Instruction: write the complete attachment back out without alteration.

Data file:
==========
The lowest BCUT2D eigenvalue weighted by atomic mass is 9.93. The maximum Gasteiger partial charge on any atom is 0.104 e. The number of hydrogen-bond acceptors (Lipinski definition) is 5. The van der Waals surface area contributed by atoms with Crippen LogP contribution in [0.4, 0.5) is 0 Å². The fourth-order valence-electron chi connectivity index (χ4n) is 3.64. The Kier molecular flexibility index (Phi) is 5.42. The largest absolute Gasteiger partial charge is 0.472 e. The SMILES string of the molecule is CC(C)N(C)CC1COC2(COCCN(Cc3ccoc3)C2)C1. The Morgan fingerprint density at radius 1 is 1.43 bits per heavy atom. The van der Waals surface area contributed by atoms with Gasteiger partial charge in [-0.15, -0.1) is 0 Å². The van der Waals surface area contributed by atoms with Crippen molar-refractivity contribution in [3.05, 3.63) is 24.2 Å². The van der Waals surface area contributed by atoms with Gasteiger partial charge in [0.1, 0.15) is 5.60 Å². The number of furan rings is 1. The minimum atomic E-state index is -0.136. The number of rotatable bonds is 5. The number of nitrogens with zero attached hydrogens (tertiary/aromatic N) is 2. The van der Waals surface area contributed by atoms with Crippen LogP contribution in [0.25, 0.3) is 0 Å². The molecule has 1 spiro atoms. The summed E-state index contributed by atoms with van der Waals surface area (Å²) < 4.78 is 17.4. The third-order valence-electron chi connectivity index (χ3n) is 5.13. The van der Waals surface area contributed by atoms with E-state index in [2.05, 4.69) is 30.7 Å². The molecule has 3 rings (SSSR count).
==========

The lowest BCUT2D eigenvalue weighted by atomic mass is 9.93. The maximum Gasteiger partial charge on any atom is 0.104 e. The number of hydrogen-bond acceptors (Lipinski definition) is 5. The van der Waals surface area contributed by atoms with Crippen LogP contribution in [0.4, 0.5) is 0 Å². The fourth-order valence-electron chi connectivity index (χ4n) is 3.64. The Kier molecular flexibility index (Phi) is 5.42. The largest absolute Gasteiger partial charge is 0.472 e. The SMILES string of the molecule is CC(C)N(C)CC1COC2(COCCN(Cc3ccoc3)C2)C1. The Morgan fingerprint density at radius 1 is 1.43 bits per heavy atom. The van der Waals surface area contributed by atoms with Gasteiger partial charge in [-0.15, -0.1) is 0 Å². The van der Waals surface area contributed by atoms with Crippen molar-refractivity contribution in [3.05, 3.63) is 24.2 Å². The van der Waals surface area contributed by atoms with Gasteiger partial charge in [0.1, 0.15) is 5.60 Å². The number of furan rings is 1. The minimum atomic E-state index is -0.136. The number of rotatable bonds is 5. The number of nitrogens with zero attached hydrogens (tertiary/aromatic N) is 2. The van der Waals surface area contributed by atoms with Crippen LogP contribution in [0.25, 0.3) is 0 Å². The molecule has 1 spiro atoms. The summed E-state index contributed by atoms with van der Waals surface area (Å²) < 4.78 is 17.4. The third-order valence-electron chi connectivity index (χ3n) is 5.13. The van der Waals surface area contributed by atoms with E-state index in [2.05, 4.69) is 30.7 Å². The molecule has 3 rings (SSSR count).